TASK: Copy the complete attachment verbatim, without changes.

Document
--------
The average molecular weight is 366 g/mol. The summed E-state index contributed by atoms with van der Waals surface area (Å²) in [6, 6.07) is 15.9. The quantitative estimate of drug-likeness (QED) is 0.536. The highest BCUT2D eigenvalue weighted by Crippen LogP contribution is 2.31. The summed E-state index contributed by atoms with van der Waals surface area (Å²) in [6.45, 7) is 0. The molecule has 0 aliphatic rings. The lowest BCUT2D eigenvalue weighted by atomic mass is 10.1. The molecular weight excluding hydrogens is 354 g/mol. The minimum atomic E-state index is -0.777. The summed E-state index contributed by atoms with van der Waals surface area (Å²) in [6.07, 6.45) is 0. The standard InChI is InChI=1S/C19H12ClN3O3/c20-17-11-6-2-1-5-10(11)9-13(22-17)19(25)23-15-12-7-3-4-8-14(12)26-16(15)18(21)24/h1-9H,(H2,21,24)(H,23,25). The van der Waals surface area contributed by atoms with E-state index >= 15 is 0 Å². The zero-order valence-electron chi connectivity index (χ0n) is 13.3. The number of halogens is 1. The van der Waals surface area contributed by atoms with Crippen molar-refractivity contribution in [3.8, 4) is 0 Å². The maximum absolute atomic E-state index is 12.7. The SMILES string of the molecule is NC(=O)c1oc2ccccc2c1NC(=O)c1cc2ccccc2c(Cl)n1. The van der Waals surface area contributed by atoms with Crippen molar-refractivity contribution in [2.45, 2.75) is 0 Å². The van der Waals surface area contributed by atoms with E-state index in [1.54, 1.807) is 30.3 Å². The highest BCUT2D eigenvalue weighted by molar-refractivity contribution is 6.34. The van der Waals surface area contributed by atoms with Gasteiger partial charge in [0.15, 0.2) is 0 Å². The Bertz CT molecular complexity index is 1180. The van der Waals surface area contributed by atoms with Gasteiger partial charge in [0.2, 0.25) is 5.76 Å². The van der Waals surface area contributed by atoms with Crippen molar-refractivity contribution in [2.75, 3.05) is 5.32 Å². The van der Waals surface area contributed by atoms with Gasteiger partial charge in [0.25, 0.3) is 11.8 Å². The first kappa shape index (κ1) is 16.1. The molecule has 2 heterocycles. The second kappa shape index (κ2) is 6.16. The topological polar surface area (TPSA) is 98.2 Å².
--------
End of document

The average molecular weight is 366 g/mol. The summed E-state index contributed by atoms with van der Waals surface area (Å²) in [6, 6.07) is 15.9. The quantitative estimate of drug-likeness (QED) is 0.536. The highest BCUT2D eigenvalue weighted by Crippen LogP contribution is 2.31. The summed E-state index contributed by atoms with van der Waals surface area (Å²) in [6.45, 7) is 0. The molecule has 0 aliphatic rings. The lowest BCUT2D eigenvalue weighted by atomic mass is 10.1. The molecular weight excluding hydrogens is 354 g/mol. The minimum atomic E-state index is -0.777. The summed E-state index contributed by atoms with van der Waals surface area (Å²) in [6.07, 6.45) is 0. The standard InChI is InChI=1S/C19H12ClN3O3/c20-17-11-6-2-1-5-10(11)9-13(22-17)19(25)23-15-12-7-3-4-8-14(12)26-16(15)18(21)24/h1-9H,(H2,21,24)(H,23,25). The van der Waals surface area contributed by atoms with E-state index >= 15 is 0 Å². The zero-order valence-electron chi connectivity index (χ0n) is 13.3. The number of halogens is 1. The van der Waals surface area contributed by atoms with Crippen molar-refractivity contribution in [3.8, 4) is 0 Å². The maximum absolute atomic E-state index is 12.7. The SMILES string of the molecule is NC(=O)c1oc2ccccc2c1NC(=O)c1cc2ccccc2c(Cl)n1. The van der Waals surface area contributed by atoms with Crippen molar-refractivity contribution in [2.45, 2.75) is 0 Å². The van der Waals surface area contributed by atoms with E-state index in [1.54, 1.807) is 30.3 Å². The highest BCUT2D eigenvalue weighted by molar-refractivity contribution is 6.34. The van der Waals surface area contributed by atoms with Gasteiger partial charge in [0.15, 0.2) is 0 Å². The Bertz CT molecular complexity index is 1180. The van der Waals surface area contributed by atoms with Gasteiger partial charge in [0.2, 0.25) is 5.76 Å². The van der Waals surface area contributed by atoms with Crippen molar-refractivity contribution in [2.75, 3.05) is 5.32 Å². The van der Waals surface area contributed by atoms with Gasteiger partial charge in [0.25, 0.3) is 11.8 Å². The first kappa shape index (κ1) is 16.1. The molecule has 2 heterocycles. The second kappa shape index (κ2) is 6.16. The topological polar surface area (TPSA) is 98.2 Å².